UN Iraq Representative urges renewed push for reform, calls for demonstrations to remain peaceful

With public demonstrations across many parts of Iraq in their fourth month, the Special Representative of the United Nations Secretary-General for Iraq, Jeanine Hennis-Plasschaert, is urging a renewed push for reform and expressing concern about ongoing human rights violations.

She emphasizes the importance of pressing ahead to meet the needs of the Iraqi people: building resilience at the state and societal level is challenging but essential work.

“In recent months, hundreds of thousands of Iraqis from all walks of life have taken to the streets to voice their hopes for better times, free from corruption, partisan interests and foreign interference. The killing and injury of peaceful protesters, combined with long years of undelivered promises, have resulted in a major crisis of confidence.”

Two months after the Prime Minister announced his resignation, political leaders remain unable to agree on the way forward. While there was public acknowledgement by all actors that urgent reform is needed, it is now high time to put these words into action and to avoid further derailing of these protests by those pursuing their own objectives, not wishing well for this country and its people.

“Any steps taken so far to address the people’s concerns will remain hollow, if they are not completed. Domestic unity, cohesion and determination are urgently necessary to build resilience against narrow partisan interests, foreign interference and/or criminal elements which actively seek to hinder Iraq’s stability.”

The recent escalation in regional tensions has understandably taken much attention away from urgent unfinished domestic business. However, geopolitical developments must not eclipse the rightful demands of the Iraqi people. This will only further fuel public anger and distrust.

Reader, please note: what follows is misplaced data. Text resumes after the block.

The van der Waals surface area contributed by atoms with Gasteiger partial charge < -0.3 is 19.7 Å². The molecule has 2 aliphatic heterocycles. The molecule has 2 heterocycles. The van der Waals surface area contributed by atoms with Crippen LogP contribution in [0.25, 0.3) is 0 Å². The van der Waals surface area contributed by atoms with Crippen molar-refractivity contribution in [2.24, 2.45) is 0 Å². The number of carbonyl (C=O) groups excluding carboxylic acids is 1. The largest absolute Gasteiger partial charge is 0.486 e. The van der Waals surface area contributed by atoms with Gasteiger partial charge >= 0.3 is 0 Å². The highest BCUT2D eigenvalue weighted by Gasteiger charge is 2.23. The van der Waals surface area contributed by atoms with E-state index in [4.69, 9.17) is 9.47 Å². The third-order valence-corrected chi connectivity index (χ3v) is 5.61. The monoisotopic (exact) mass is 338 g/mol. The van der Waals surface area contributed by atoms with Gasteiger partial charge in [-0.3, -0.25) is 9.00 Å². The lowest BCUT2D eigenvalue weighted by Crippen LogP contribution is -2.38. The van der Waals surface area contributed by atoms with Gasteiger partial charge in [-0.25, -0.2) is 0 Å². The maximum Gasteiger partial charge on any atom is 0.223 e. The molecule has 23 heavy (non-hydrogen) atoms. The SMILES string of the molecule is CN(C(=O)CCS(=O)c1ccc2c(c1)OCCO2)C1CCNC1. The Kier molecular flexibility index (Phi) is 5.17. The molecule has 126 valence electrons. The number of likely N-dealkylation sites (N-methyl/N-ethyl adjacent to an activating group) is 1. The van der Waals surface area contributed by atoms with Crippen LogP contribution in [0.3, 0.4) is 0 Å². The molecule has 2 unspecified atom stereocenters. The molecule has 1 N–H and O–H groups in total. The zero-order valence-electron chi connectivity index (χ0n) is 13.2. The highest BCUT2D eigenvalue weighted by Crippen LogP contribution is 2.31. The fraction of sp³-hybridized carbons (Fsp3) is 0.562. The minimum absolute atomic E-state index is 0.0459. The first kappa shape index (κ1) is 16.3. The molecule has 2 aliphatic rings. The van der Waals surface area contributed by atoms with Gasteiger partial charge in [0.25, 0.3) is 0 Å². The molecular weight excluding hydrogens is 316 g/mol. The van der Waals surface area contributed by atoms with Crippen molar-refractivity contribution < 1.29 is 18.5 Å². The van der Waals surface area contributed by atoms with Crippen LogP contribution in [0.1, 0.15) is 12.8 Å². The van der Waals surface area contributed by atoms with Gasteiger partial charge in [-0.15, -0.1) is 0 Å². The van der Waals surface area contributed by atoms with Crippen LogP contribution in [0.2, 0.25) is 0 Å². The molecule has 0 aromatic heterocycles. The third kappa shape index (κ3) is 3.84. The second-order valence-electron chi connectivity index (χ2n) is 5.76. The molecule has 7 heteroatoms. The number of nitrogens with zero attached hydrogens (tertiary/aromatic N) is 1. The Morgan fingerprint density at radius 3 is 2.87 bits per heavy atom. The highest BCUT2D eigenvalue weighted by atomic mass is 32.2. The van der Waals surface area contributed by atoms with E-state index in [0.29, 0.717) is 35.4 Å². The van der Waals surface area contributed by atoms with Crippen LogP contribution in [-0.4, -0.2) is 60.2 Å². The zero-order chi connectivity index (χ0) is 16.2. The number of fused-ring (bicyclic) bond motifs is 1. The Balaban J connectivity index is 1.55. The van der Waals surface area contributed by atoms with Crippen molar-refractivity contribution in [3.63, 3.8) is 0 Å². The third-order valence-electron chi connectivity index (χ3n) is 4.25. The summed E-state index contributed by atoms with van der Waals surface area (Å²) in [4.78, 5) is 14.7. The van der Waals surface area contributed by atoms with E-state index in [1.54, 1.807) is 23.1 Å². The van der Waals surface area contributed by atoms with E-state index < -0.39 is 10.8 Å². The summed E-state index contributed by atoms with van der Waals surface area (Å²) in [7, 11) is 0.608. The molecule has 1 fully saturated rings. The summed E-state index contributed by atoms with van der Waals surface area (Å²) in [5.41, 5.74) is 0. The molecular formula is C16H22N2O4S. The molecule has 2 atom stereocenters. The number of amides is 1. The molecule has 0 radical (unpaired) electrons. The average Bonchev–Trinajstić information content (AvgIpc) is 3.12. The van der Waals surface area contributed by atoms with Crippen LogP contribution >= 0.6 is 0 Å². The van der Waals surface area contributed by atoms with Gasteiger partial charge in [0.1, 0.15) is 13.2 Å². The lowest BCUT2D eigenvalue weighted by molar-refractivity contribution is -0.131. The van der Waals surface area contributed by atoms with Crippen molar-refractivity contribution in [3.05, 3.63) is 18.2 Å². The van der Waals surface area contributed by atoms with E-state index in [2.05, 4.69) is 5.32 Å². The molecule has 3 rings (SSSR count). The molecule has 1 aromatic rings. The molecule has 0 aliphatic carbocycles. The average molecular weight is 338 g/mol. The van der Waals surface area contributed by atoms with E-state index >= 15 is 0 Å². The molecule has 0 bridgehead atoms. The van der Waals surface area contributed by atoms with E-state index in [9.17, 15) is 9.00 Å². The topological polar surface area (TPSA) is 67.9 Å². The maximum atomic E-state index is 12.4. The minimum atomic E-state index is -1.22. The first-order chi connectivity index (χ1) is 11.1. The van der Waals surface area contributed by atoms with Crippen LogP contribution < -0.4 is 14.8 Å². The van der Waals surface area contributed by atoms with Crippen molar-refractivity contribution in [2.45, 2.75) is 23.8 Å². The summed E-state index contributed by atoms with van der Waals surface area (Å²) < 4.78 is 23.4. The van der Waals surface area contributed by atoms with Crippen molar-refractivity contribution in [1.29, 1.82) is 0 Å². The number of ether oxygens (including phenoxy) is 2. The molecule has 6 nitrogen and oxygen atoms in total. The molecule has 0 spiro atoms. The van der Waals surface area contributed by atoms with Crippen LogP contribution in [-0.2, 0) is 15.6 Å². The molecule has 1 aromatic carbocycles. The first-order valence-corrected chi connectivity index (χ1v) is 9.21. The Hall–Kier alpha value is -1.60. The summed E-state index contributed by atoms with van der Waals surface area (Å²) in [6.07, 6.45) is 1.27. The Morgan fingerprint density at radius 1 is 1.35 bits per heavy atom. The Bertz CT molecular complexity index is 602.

The Special Representative urges the Iraqi authorities to do everything to protect peaceful demonstrators. “Violent suppression of peaceful protesters is intolerable and must be avoided at all costs. Nothing is more damaging than a climate of fear. Accountability and justice for victims is critical to building trust, legitimacy and resilience.

She calls on protesters to remain peaceful, avoiding counterproductive violence and destruction of property.

(Source: UN)

By Shelly Kittleson for Al-Monitor. Any opinions expressed are those of the author, and do not necessarily reflect the views of Iraq Business News.

Blood is still on the streets near the Ahrar Bridge in Baghdad. A Red Crescent worker explained that just two days before, Iraqi security forces shot a teen, just 16 or 17 years old, who was participating in the protests.

Further down the street, a group of men said that the teen’s death had been the first in several weeks since the protests began.

Protesters on social media aimed to get 1 million Iraqis to take to the streets Jan. 10, in a bid to prevent their demands from being forgotten.

Slogans such as “the parliament does not represent us” and “take your wars out of Iraq” have largely supplanted earlier ones against corruption.

Click here to read the full story.

(Picture credit: Christian Lindgren)

By John Lee.

Court filings in the United States have reportedly shed new light on corruption in Iraq.